Commentary

Content posted in December 2006
Technology Jeopardizes The Secret Ballot
Commentary  |  12/15/2006  | 
Ed Felten at Freedom to Tinker has several brief, but meaty, posts this week on the erosion of a pillar of Western democracy: The secret ballot. The secret ballot offers two forms of protection: Because nobody can look over your shoulder to see how you voted, it's hard to coerce your vote. And, because you can't prove to anybody how you voted, you can't sell your vote. But technology and social trends are making the secret ballot harder to preserv
Outsource Security Carefully, And Carry A Big Audit Plan
Commentary  |  12/15/2006  | 
Are IT managers desperate if they outsource security? That's the provocative question Larry Greenemeier asks in today's issue of InformationWeek. His conclusion? A resolute no. In fact, hiring an independent service provider might just be your best bet for staying safe in the midst of rising threats against malware, hackers, and internal saboteurs.
Seven Steps To Follow When Data Leakage Strikes
Commentary  |  12/14/2006  | 
At a recent summit on "data leakage," which sounds like an unfortunate side effect to a prescription medication, Experian Corp. chief information security officer James Christiansen provided a very useful rundown of what to do before, during, and
Protecting Against Insider Threats
Commentary  |  12/11/2006  | 
When you visualize what a computer criminal looks like, you probably think of a teen-ager living in his mother's basement, or a shady-looking character in a lawless country far away. But if you want to know what the most dangerous computer criminals look like, take a look at the guy sitting in the next cube.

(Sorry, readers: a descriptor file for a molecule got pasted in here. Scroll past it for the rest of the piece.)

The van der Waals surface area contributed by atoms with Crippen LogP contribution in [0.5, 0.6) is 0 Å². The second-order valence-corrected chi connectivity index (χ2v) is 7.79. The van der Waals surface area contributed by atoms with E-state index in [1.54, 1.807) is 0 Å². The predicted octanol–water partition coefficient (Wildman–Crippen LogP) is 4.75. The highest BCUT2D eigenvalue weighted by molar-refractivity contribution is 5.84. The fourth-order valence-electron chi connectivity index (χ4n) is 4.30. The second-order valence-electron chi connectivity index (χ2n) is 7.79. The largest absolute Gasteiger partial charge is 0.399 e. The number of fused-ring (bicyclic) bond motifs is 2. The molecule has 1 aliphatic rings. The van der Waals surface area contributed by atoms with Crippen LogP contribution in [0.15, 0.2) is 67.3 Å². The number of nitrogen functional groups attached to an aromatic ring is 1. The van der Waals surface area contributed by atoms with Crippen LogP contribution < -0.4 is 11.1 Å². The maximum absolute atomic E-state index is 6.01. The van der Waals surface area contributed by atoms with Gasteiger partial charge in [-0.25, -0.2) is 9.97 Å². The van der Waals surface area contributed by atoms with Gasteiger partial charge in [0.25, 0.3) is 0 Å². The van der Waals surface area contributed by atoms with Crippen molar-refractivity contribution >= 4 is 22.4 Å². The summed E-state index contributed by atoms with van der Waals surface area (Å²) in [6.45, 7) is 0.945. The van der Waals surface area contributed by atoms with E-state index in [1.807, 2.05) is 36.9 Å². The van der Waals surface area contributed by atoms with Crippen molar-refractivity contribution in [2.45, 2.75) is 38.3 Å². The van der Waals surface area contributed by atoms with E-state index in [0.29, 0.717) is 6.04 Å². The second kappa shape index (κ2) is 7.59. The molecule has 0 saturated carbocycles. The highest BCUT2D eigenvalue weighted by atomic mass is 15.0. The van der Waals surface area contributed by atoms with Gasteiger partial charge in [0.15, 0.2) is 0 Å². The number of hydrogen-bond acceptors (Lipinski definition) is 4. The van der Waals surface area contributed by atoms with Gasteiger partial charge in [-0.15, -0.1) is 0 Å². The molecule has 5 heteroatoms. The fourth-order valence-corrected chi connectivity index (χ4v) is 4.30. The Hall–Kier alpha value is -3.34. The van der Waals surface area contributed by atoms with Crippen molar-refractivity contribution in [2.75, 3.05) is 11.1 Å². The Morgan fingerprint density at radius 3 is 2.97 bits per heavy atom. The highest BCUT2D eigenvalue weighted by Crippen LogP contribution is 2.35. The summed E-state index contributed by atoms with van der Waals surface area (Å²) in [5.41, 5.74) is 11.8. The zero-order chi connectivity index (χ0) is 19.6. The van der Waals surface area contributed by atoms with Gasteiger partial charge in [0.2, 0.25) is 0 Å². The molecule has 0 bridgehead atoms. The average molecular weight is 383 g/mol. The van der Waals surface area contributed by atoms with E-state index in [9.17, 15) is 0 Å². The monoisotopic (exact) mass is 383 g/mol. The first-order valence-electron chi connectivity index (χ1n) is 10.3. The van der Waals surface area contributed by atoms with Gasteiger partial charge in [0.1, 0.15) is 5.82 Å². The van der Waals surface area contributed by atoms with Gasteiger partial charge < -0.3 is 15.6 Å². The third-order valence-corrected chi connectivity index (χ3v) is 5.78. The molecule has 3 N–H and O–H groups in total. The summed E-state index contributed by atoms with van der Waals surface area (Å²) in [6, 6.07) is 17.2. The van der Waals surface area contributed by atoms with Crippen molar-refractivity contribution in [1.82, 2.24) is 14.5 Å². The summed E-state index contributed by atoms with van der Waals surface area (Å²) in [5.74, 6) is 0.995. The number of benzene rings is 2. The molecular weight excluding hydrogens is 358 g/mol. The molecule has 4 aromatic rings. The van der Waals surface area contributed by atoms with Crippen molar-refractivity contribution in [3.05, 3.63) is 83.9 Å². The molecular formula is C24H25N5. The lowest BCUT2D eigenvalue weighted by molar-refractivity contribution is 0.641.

Spam's Making A Comeback And We're All Stuck With It
Commentary  |  12/6/2006  | 
The New York Times reports grim news that anybody watching their e-mail in-boxes already knew: Spam is making a comeback. Worldwide spam volumes doubled since last year, and spam now accounts for more than 90% of e-mail worldwide. And it doesn't look like the problem is going away.



Google Engineering Lead on Lessons Learned From Chrome's HTTPS Push
Kelly Sheridan, Staff Editor, Dark Reading,  8/8/2018
White Hat to Black Hat: What Motivates the Switch to Cybercrime
Kelly Sheridan, Staff Editor, Dark Reading,  8/8/2018
PGA of America Struck By Ransomware
Dark Reading Staff 8/9/2018
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CVE-2018-3937
PUBLISHED: 2018-08-14
An exploitable command injection vulnerability exists in the measurementBitrateExec functionality of Sony IPELA E Series Network Camera G5 firmware 1.87.00. A specially crafted GET request can cause arbitrary commands to be executed. An attacker can send an HTTP request to trigger this vulnerability...
CVE-2018-3938
PUBLISHED: 2018-08-14
An exploitable stack-based buffer overflow vulnerability exists in the 802dot1xclientcert.cgi functionality of Sony IPELA E Series Camera G5 firmware 1.87.00. A specially crafted POST can cause a stack-based buffer overflow, resulting in remote code execution. An attacker can send a malicious POST r...
CVE-2018-12537
PUBLISHED: 2018-08-14
In Eclipse Vert.x version 3.0 to 3.5.1, the HttpServer response headers and HttpClient request headers do not filter carriage return and line feed characters from the header value. This allow unfiltered values to inject a new header in the client request or server response.
CVE-2018-12539
PUBLISHED: 2018-08-14
In Eclipse OpenJ9 version 0.8, users other than the process owner may be able to use Java Attach API to connect to an Eclipse OpenJ9 or IBM JVM on the same machine and use Attach API operations, which includes the ability to execute untrusted native code. Attach API is enabled by default on Windows,...
CVE-2018-3615
PUBLISHED: 2018-08-14
Systems with microprocessors utilizing speculative execution and Intel software guard extensions (Intel SGX) may allow unauthorized disclosure of information residing in the L1 data cache from an enclave to an attacker with local user access via a side-channel analysis.